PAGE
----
Artist with ‘intriguing practice’ awarded Iris Fisher Scholarship

18 August 2016
Hannah-Valentine-Te-Tuhi
Untitled 2016 by Hannah Valentine

Elam School of Fine Arts student Hannah Valentine has been awarded the 2016 Iris Fisher Scholarship, in recognition of an art practice described by the judges as ‘intriguing’.

The Scholarship winner was announced on Saturday by Te Tuhi Centre for the Arts’ Chief Executive Hiraani Himona, at the opening of the exhibition Share/Cheat/Unite.

The national award which is open to postgraduate students enrolled in a visual arts/fine arts course, aims to support the development of emerging New Zealand artists.

The twenty-seven year old Masters of Fine Arts student at the University of Auckland, has been creating works that allude to how we think about the body in this saturated Internet age, influenced by European artists Franz Erhard Whalther and the early work of Franz West.

Her most recent body of work features portable, tactile objects that draw attention to our physicality and the nature of engagement. The audience is invited to touch, remove, and reposition her artwork within her exhibition space.

Unlike West, whose Passstucke (Adaptives) used degradable materials such as plaster and pâpier maché, Valentine’s bronze objects are resilient and permanent, and are intended to dismantle the ‘no touching’ premise of sculpture.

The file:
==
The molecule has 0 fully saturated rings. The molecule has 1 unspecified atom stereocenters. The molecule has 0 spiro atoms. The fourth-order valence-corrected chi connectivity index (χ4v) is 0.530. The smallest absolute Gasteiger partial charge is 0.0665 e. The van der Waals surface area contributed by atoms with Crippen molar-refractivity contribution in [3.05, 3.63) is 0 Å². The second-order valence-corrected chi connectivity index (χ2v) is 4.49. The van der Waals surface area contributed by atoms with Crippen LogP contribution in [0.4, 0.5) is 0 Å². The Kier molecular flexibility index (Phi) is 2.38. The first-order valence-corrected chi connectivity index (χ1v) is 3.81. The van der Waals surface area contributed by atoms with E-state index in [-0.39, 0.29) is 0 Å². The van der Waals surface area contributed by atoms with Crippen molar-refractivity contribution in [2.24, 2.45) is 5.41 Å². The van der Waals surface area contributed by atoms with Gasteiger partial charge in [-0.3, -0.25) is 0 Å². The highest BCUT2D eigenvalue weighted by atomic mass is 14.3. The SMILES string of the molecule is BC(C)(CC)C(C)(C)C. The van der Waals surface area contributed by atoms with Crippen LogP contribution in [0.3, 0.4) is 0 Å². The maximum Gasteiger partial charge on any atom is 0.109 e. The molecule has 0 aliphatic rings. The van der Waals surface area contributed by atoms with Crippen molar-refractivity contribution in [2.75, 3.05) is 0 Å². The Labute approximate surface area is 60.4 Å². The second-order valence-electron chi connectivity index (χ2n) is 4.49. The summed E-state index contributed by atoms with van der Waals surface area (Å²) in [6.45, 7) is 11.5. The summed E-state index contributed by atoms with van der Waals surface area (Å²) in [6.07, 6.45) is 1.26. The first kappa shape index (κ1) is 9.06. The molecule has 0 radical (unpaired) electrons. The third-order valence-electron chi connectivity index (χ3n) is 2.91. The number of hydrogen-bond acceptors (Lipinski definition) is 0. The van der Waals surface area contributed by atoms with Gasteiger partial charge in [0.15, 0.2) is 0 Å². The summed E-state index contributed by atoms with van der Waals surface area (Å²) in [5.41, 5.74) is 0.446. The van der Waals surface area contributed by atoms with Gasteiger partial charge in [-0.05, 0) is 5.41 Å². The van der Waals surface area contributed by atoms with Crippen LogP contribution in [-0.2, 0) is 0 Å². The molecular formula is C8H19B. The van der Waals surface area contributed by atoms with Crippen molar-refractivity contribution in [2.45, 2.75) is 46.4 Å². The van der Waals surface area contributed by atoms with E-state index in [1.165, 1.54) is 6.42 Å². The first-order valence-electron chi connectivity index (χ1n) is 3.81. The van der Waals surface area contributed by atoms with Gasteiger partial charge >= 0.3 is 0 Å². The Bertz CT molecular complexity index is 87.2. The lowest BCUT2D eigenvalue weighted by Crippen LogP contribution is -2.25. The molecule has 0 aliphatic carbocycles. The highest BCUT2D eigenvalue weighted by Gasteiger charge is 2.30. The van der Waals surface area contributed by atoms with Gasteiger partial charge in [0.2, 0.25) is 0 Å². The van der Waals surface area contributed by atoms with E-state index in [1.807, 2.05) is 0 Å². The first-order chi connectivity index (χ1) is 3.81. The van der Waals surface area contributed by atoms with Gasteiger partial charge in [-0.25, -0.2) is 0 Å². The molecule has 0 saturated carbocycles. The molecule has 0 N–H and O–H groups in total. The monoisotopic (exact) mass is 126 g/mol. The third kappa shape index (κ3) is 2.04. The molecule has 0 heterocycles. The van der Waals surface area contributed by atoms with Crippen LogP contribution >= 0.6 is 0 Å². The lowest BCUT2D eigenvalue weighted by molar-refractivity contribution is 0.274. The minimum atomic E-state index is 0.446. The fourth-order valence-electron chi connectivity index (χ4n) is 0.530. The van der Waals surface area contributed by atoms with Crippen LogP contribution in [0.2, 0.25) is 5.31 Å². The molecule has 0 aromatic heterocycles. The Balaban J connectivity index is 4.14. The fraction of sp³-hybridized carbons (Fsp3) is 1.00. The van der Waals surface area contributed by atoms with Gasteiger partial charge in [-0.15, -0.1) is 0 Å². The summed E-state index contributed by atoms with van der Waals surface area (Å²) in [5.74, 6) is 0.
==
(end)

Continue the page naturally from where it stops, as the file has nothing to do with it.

The Iris Fisher Scholarship worth $5,000 will allow Valentine to experiment more fully with bronze forms, including up-sizing them so that interaction by multiple participants is needed to bring the work to life.

Remuera-based Valentine, who has recently taken up a part-time Graduate Teaching Assistant role at Elam, says she’s “interested in the material and historical weight of bronze. It manages to draw people in, and asks to be touched. It is also resilient, and can support transition through many hands.”

This year’s winner was selected by Te Tuhi’s curatorial team who said ‘Hannah has an intriguing practice that explores the haptic and kinetic aspects of being human in contrast to the computer aided virtual experiences that dominate much of our daily lives. Through sculptural installations, performances and objects, her work encourages us to take pause and grow an awareness of touch, materiality and bodily presence.’

The runners up were students Hikalu Clarke, Matilda Fraser and Deborah Rundle, who each received the opportunity to submit an exhibition proposal to Te Tuhi for consideration. 

Established in 2007, the annual Scholarship is named after Iris Fisher, a founding member of the Pakuranga Arts Society and a driving force behind the creation of the Fisher Gallery, later renamed Te Tuhi Centre for the Arts.

Media queries to m.playfair@auckland.ac.nz